It is well-established that a petitioner’s ineffective assistance of counsel
claim is properly raised under 28 U.S.C. § 2255 rather than on direct appeal.
United States v. Davis, 452 F.3d 991, 994 (8th Cir.2006); United States v. Cordy,
560 F.3d 808, 817 (8th Cir. 2009). The burden of demonstrating ineffective
assistance of counsel is on a defendant. United States v. Cronic, 466 U.S. 648,
658 (1984); United States v. White, 341 F.3d 673, 678 (8th Cir.2003). To prevail
on an ineffective assistance of counsel claim, a convicted defendant must first
show counsel’s performance “fell below an objective standard of reasonableness.”
Strickland v. Washington, 466 U.S. 668, 687-88 (1984). The defendant must also
establish prejudice by showing “there is a reasonable probability that, but for
counsel’s unprofessional errors, the result of the proceeding would have been
different. Id., at 694.
Both parts of the Strickland test must be met in order for an ineffective
assistance of counsel claim to succeed. Anderson v. United States, 393 F.3d 749,
753 (8th Cir.), cert. denied, 546 U.S. 882 (2005). The first part of the test requires
a “showing that counsel made errors so serious that counsel was not functioning as
the ‘counsel’ guaranteed the defendant by the Sixth Amendment.” Id. Review of
counsel’s performance by the court is “highly deferential,” and the Court
presumes “counsel’s conduct falls within the wide range of reasonable
professional assistance.” Id. The court does not “second-guess” trial strategy or
rely on the benefit of hindsight, id., and the attorney’s conduct must fall below an
objective standard of reasonableness to be found ineffective, United States v.
Ledezma-Rodriguez, 423 F.3d 830, 836 (2005). If the underlying claim (i.e., the
alleged deficient performance) would have been rejected, counsel's performance is
not deficient. Carter v. Hopkins, 92 F.3d 666, 671 (8th Cir.1996). Courts seek to
“eliminate the distorting effects of hindsight” by examining counsel’s performance
from counsel’s perspective at the time of the alleged error. Id.
The second part of the Strickland test requires that the movant show that he
was prejudiced by counsel’s error, and “that ‘there is a reasonable probability that,
but for counsel’s unprofessional errors, the result of the proceeding would have
been different.’ ” Anderson, 393 F.3d at 753-54 (quoting Strickland, 466 U.S. at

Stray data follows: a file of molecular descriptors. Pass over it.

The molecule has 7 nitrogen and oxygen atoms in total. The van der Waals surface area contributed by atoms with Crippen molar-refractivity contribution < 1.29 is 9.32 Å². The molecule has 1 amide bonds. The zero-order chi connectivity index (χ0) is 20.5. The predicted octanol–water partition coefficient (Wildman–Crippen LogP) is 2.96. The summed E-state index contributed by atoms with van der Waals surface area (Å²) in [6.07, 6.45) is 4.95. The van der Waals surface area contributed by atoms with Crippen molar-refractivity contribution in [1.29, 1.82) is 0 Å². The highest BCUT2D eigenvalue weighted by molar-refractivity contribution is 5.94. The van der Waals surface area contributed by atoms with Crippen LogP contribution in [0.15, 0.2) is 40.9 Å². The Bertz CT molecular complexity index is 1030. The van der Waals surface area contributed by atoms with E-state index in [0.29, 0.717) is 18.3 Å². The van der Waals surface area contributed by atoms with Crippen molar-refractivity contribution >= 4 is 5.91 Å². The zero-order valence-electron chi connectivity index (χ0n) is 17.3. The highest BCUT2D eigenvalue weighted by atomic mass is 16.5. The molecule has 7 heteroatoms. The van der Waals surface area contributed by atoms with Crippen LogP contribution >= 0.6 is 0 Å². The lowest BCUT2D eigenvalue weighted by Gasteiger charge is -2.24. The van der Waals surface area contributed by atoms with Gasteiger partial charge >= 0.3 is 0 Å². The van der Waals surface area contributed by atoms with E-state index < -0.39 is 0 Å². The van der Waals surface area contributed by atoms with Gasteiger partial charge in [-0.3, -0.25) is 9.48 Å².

694). “A reasonable probability is a probability sufficient to undermine
confidence in the outcome.” Strickland, 466 U.S. at 694. When determining if
prejudice exists, the court “must consider the totality of the evidence before the
judge or jury.” Id. at 695; Williams v. U.S., 452 F.3d 1009, 1012-13 (8th Cir.
The first prong of the Strickland test, that of attorney competence, is applied
in the same manner to guilty pleas as it is to trial convictions. The prejudice
prong, however, is different in the context of guilty pleas. Instead of merely
showing that the result would be different, the defendant who has pled guilty must
establish that “there is a reasonable probability that, but for counsel’s errors, he
would not have pleaded guilty and would have insisted on going to trial.” Hill v.
Lockhart, 474 U.S. 52, 59 (1985); Matthews v. United States, 114 F.3d 114.
Movant argues that counsel was ineffective in failing to advise the
Government that she was willing to cooperate. The record, specifically the plea
agreement signed by Movant, establishes that Movant’s claim is without merit.
The Plea Agreement provides that the Government has not sought, nor has the
defendant provided “substantial assistance” to the Government. The Plea
Agreement also provided that the Government would not file a motion for
downward departure, and that the Movant fully understood same.
Likewise during the colloquy between the Court and Movant during the
plea, the Court specifically asked Movant about her understanding of the plea.
Movant advised the Court that she understood everything in the plea agreement,
that she had discussed it withe her attorney in detail and that she had no questions
about anything contained therein. Movant did not, at anytime during her criminal
case, raise any issues regarding her cooperation.
Although Movant provides the Court with a declaration which includes her